Landry is only 24 years old, has second round draft pedigree, has never missed a game, and has never been suspended. He’s essentially been a WR1 for two consecutive seasons. He’s being valued with an ADP of 38.6! I strongly believe that if you showed most dynasty players those three fantasy finishes and told them a player was only 24, they’d tell you he was a blue-chip dynasty asset. Not Landry, though.
In the title, I implied that I think the two players this article is about will see their values rise again soon. Why do I believe this is the case with Landry? It’s the time of year we actually need player to score points for our teams. There’s been so much talk about DeVante Parker adding a downfield dimension to the offense, and that he’s a similar size to other targets Jay Cutler has favored throughout his career. So, what’s the worst-case scenario for Landry? Parker breaks out, commands WR1 treatment and target share, and the team otherwise runs the offense though Jay Ajayi.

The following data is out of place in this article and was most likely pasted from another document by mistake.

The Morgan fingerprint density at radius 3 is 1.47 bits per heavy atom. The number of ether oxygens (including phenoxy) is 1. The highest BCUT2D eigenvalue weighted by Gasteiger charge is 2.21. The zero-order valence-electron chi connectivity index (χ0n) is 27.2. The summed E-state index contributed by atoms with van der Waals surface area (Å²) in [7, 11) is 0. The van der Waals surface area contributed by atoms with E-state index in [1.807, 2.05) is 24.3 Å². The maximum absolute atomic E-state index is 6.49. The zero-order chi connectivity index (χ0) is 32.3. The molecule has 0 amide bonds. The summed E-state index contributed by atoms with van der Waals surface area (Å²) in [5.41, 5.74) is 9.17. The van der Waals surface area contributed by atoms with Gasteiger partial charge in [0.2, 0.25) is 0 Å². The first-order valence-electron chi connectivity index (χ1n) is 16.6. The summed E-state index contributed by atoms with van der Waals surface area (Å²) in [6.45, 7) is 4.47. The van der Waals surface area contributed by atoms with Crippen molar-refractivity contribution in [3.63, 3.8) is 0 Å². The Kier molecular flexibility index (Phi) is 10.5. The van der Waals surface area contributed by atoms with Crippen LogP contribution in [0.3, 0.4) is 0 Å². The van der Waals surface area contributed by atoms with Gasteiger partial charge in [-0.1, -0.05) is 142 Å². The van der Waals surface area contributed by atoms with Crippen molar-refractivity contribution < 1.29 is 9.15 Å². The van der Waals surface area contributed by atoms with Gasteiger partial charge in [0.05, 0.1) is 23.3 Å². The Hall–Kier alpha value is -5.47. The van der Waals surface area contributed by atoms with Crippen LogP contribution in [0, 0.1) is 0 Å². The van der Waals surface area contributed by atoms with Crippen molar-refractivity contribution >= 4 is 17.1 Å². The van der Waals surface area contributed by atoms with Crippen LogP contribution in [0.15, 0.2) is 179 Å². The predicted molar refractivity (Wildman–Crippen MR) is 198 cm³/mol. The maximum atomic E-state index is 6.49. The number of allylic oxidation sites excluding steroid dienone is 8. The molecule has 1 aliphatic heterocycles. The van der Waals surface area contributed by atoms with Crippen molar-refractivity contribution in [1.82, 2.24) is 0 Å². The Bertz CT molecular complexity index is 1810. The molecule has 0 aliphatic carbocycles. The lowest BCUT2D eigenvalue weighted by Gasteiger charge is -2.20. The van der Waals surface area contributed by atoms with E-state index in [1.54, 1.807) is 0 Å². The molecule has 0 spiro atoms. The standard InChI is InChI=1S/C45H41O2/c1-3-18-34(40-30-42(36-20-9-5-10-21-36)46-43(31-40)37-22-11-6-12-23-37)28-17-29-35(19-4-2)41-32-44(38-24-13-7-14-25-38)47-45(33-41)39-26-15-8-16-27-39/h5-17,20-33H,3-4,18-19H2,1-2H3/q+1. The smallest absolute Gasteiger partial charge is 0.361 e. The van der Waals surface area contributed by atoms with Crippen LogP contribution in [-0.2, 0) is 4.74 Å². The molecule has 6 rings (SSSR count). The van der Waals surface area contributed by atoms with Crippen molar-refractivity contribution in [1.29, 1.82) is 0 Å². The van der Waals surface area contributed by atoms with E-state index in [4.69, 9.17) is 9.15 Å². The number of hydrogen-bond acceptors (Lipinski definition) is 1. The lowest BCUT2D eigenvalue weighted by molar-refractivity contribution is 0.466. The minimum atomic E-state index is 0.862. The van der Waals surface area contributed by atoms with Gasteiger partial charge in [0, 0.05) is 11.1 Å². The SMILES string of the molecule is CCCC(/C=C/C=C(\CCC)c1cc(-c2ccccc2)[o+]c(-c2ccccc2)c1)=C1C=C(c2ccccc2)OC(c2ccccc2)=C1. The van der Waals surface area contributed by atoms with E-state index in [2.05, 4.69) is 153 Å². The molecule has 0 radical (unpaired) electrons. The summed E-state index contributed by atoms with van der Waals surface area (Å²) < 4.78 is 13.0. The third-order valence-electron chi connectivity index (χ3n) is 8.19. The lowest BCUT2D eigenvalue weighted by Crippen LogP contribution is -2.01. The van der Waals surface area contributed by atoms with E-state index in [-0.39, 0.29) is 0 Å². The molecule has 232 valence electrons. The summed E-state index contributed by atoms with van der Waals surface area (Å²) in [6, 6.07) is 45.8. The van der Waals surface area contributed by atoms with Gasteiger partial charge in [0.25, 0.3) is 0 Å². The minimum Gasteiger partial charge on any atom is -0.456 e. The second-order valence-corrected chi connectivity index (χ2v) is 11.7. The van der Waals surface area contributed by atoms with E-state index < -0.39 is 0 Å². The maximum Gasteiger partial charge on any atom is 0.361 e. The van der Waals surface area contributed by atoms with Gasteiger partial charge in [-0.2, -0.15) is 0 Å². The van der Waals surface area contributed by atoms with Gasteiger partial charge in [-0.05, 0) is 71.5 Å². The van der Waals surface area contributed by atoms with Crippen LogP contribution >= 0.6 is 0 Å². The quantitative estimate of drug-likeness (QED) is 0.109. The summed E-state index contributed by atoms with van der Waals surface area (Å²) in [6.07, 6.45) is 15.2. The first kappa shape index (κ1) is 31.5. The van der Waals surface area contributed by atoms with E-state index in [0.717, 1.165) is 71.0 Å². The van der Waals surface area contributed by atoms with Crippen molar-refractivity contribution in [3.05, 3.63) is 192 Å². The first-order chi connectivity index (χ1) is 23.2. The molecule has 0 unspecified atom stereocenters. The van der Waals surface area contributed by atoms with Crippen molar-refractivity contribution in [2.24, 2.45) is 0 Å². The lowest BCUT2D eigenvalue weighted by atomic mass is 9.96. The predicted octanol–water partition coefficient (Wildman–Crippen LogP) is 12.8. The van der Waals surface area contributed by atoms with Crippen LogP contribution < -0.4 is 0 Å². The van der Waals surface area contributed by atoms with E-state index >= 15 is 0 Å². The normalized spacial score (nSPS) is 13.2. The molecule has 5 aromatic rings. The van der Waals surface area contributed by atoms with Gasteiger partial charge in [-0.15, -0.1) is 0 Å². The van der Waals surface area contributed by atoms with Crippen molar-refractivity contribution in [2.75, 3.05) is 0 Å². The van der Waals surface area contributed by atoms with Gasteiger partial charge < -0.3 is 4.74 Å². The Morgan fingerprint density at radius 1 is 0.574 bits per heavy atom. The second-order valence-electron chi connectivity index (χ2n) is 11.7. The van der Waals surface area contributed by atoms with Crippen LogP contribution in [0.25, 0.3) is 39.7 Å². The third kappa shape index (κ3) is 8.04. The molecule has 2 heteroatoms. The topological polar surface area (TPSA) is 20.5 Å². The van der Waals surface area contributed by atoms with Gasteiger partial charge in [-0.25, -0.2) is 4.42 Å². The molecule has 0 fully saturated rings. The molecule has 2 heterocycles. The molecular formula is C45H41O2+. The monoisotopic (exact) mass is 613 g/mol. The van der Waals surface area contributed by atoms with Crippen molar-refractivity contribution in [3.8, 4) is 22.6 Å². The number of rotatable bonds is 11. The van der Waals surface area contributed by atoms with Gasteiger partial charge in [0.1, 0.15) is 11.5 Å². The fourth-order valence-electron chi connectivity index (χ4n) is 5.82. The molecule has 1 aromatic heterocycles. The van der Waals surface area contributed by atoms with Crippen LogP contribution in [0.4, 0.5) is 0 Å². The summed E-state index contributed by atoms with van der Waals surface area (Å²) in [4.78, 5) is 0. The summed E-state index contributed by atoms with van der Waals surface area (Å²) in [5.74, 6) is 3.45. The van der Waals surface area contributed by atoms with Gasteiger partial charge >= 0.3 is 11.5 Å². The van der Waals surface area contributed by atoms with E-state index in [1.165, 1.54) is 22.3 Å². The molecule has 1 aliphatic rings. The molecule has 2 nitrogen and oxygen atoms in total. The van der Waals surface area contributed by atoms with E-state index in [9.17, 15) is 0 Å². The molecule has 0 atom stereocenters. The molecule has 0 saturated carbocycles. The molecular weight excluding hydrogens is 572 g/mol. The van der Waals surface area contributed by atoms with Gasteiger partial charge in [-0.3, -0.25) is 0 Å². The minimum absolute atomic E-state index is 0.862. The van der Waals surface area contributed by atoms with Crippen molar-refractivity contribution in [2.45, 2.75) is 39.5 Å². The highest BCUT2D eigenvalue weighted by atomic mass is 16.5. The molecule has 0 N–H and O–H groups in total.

In a scenario like that, Landry still probably finishes as a top-36 wide receiver. He’s an unrestricted free agent after the season. If Parker breaks out, it would be a shock to see the team use the franchise tag on Landry if he is no longer a primary weapon. In that worst-case scenario, Landry probably becomes a 25-year-old free agent with around 4000 receiving yards to his name in a league that grows more pass-happy every year. If he leaves Miami, there’s aren’t many worse places he could end up from an opportunity standpoint. In a realistic best-case 2017 scenario, Landry remains the primary receiver in Miami and turns in another borderline WR1 season.
Does any of that lead you to believe his value will drop much more? In the worst-case scenario, Landry’s value will gain a head of steam in the off-season when he signs with a new team and people start projecting his new volume ceiling. What if he lands in an ideal spot with a strong quarterback in a high-volume passing offense that could use a strong number two? In the best-case scenario, he would just gain that value back during this season and there would be no waiting period.